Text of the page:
Regardless of whether you love or hate your job, walking away from any career path involves dealing with several unknowns about what exactly you’ll do next or whether your move will really result in you being happier. I’ve had situations where I knew I needed to make a change but didn’t exactly know what I wanted to do next. In other cases, even when I had a plan in place, I didn’t know how things would transpire.
When changing careers, “the biggest emotion to master will be fear,” according to psychotherapist Nicola Ball. “Going from the known to the unknown creates uncertainty, which can create anxiety and fear. Our brains are hardwired to protect us, and we mostly feel at peace when we have certainty.”
However, Ball reminds us that staying in your current career may cost you more in the long term. “Feeling the fear and doing it anyway is my best advice. The time will pass regardless of what you do, so why not follow the career path that fills your cup.”
Jeanne Nangle, an emotional well-being coach agrees that changing careers can be very unsettling. “Even a voluntary change can evoke a sense of loss for the familiar. Human beings are drawn to what’s familiar.” She recommends allowing yourself time to appreciate the past, and then turning your attention to the growth potential ahead.
4. Doing Something New Rattles Your Confidence
Working for any well-known brand often results in having no shortage of invitations to fancy events, partnerships, or media opportunities. The week after I left my corporate marketing job, I served as a judge for a big marketing awards industry event in London, something I’d been invited to do before I resigned from my marketing role.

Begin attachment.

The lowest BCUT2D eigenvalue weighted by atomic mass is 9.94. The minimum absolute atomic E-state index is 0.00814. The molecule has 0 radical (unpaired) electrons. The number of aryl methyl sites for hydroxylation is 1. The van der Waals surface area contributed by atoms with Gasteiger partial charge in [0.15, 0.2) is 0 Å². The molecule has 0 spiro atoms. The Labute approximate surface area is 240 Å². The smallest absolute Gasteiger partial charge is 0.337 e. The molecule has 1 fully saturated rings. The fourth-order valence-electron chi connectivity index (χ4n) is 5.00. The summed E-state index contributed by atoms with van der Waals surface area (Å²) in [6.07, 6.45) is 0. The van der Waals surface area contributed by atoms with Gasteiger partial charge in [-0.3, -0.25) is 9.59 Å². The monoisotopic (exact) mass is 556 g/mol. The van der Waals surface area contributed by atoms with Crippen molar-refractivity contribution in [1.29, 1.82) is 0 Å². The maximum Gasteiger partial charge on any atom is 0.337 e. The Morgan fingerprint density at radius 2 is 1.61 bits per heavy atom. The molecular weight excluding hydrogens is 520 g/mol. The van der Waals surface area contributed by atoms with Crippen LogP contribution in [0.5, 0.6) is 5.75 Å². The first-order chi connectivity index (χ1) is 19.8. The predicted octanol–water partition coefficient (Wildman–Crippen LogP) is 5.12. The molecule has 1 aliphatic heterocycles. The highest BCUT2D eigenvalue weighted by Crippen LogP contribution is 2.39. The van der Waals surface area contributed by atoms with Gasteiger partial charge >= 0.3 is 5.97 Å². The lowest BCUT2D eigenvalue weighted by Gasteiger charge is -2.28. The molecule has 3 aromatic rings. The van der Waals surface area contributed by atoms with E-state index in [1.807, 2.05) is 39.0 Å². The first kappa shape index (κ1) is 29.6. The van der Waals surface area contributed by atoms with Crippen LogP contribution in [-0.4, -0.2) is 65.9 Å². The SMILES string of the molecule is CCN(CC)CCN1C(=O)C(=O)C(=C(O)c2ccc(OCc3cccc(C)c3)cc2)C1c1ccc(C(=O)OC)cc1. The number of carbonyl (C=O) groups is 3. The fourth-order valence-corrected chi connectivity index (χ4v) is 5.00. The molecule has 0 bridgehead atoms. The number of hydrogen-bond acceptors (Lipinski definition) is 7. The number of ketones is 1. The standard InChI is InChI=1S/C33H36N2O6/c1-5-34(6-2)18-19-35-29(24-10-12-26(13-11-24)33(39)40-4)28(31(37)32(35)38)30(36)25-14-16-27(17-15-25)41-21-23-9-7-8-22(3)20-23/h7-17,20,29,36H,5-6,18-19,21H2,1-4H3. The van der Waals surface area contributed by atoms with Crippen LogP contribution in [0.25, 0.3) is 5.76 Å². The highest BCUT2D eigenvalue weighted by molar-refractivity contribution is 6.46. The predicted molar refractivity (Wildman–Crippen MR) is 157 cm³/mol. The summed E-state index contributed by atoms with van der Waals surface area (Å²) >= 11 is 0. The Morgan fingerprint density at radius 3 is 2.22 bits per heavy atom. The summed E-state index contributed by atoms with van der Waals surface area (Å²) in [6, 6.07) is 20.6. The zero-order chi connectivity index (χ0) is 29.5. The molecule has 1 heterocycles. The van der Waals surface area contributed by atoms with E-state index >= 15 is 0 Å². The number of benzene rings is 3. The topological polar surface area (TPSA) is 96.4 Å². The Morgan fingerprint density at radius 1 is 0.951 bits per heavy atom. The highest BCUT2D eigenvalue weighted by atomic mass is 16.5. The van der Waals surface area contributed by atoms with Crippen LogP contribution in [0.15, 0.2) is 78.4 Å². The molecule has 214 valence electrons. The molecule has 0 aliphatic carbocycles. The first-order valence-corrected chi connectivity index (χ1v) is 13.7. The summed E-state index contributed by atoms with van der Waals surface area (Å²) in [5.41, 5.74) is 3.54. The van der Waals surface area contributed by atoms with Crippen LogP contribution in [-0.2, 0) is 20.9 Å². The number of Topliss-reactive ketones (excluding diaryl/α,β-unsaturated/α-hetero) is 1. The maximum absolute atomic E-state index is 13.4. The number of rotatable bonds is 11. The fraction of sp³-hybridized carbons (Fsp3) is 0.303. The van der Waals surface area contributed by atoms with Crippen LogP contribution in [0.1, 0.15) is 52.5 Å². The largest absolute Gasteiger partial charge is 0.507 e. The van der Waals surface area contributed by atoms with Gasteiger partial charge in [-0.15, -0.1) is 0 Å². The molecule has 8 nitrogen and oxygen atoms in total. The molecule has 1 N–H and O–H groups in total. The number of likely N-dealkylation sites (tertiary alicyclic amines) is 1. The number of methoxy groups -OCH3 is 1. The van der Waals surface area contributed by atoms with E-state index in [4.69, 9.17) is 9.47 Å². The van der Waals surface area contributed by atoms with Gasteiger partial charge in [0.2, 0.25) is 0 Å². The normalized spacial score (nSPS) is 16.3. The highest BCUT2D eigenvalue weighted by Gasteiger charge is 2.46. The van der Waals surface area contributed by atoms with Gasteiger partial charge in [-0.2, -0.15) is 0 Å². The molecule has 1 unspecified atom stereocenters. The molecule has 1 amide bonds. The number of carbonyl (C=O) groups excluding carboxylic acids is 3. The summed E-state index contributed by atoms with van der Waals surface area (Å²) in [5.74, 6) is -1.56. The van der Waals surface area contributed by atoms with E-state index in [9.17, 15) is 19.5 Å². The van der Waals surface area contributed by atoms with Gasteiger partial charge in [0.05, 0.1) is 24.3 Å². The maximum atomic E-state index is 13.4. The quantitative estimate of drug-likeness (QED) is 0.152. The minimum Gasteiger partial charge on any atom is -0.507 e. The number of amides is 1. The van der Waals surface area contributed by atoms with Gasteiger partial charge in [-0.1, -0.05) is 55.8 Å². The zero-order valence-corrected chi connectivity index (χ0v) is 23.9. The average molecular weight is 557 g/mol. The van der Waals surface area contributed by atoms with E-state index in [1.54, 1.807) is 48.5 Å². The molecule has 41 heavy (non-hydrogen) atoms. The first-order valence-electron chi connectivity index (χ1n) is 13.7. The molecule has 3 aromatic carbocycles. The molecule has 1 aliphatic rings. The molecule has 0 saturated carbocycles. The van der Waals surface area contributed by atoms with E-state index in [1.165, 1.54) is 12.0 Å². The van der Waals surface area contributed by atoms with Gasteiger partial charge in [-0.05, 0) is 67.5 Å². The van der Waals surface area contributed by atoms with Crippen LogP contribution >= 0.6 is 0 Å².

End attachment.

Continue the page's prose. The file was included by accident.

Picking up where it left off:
But on this day at the judging session, when everyone introduced themselves, I was suddenly the only person not affiliated with a big-name brand or agency. I remember during the coffee break, everyone was mingling with one another, and literally, not a single person made any attempt to talk to me, which I found very eye-opening.
On the one hand, someone not talking to you because you don’t hold a certain job title or affiliation may seem shallow. However, you also can’t blame people for tending to flock toward professionals they can immediately make sense of. When you shift to a less recognizable job title or affiliation, prepare yourself for a bit of disenfranchisement, which can be hard to stomach.
According to Gena Cox, founder of Feels Human, after departing from a successful career path, professionals may initially struggle to interact with new colleagues, managers, clients, or customers. “They are afraid of failure and fear seeming less relevant than in their previous career. They may not be able to have the immediate impact they had in a more familiar situation. This can lead to feelings of feeling unseen or irrelevant.”
Cox recommends giving yourself time to learn the ropes of your new role, accepting the inevitable discomfort that comes with starting something new, and constantly reminding yourself of the value you still can offer given your unique previous experiences.
5. Giving Anything Up Creates Anxiety